John contacted us as he believed that he was given unsuitable advice to transfer his British Steel Pension Scheme (BSPS) into a Self-Invested Personal Pension (SIPP). When John received this advice in 2017 the transfer value of his pension was over £350,000.
The firm who gave John the advice completed a fact-find noting that his retirement planning was very important to him. The firm also said that John was looking to retire at age 55 but that his current scheme's normal retirement age and therefore the earliest he could take benefits with no penalties was 65.
The fact-find also said John had lost confidence in his British Steel scheme and was fearful of it falling into the Pension Protection Fund (PPF). It also said that John wanted control and flexibility over his retirement funds so that if he wished to retire from British Steel and take employment elsewhere, even part time, his pension could accommodate this.
John also completed an attitude to risk questionnaire and was recorded as having a cautious attitude to risk.
What we said
We found that his BSPS pension made up the majority of his retirement provision and so John needed to take no additional risk with his pension.
We took into consideration John’s worries about his pension falling into the PPF but the FCA has made it clear this is not a sufficient enough reason for an adviser to transfer a workplace pension. Nor, is wishing to access tax-free cash. Having weighed up the facts of what had happened we upheld John’s complaint and said the advice he had received to transfer out of his British Steel pension scheme had been unsuitable.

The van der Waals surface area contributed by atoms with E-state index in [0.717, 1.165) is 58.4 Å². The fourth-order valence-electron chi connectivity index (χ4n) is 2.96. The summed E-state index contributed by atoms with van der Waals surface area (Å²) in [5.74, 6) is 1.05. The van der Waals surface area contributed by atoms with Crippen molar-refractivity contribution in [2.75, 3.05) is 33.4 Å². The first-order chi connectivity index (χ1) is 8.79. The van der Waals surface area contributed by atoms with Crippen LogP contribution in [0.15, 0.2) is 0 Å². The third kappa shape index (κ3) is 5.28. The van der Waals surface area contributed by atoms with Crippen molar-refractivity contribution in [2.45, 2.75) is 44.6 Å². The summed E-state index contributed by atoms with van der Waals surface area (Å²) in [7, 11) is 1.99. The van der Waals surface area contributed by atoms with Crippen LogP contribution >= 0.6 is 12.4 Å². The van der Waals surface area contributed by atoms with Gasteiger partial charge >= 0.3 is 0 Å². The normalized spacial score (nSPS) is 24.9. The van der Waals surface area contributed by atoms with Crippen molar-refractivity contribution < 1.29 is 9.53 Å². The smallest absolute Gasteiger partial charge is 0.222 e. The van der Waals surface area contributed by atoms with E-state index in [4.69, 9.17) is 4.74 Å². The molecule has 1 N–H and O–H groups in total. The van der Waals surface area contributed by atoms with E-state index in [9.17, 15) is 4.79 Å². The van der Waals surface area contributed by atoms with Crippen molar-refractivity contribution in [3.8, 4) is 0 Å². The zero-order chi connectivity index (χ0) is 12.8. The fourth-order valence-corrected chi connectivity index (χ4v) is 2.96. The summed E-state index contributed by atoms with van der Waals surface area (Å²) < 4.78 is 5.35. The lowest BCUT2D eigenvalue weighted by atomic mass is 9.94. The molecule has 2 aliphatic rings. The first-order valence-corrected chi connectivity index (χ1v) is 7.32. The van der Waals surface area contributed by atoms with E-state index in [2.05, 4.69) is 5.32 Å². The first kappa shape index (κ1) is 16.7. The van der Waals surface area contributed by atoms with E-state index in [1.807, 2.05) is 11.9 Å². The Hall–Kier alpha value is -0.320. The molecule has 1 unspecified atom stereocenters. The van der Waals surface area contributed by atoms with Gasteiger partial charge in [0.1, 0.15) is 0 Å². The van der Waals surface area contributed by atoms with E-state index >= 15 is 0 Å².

We recommended that the business put John as far as possible, back into the position he would have been in had he not received the unsuitable advice to transfer. This meant asking the business to calculate the compensation and, if possible, paying that back into John’s pension plan. If this could not happen, then it should be paid directly to John as a lump sum, after the relevant tax deductions have been made.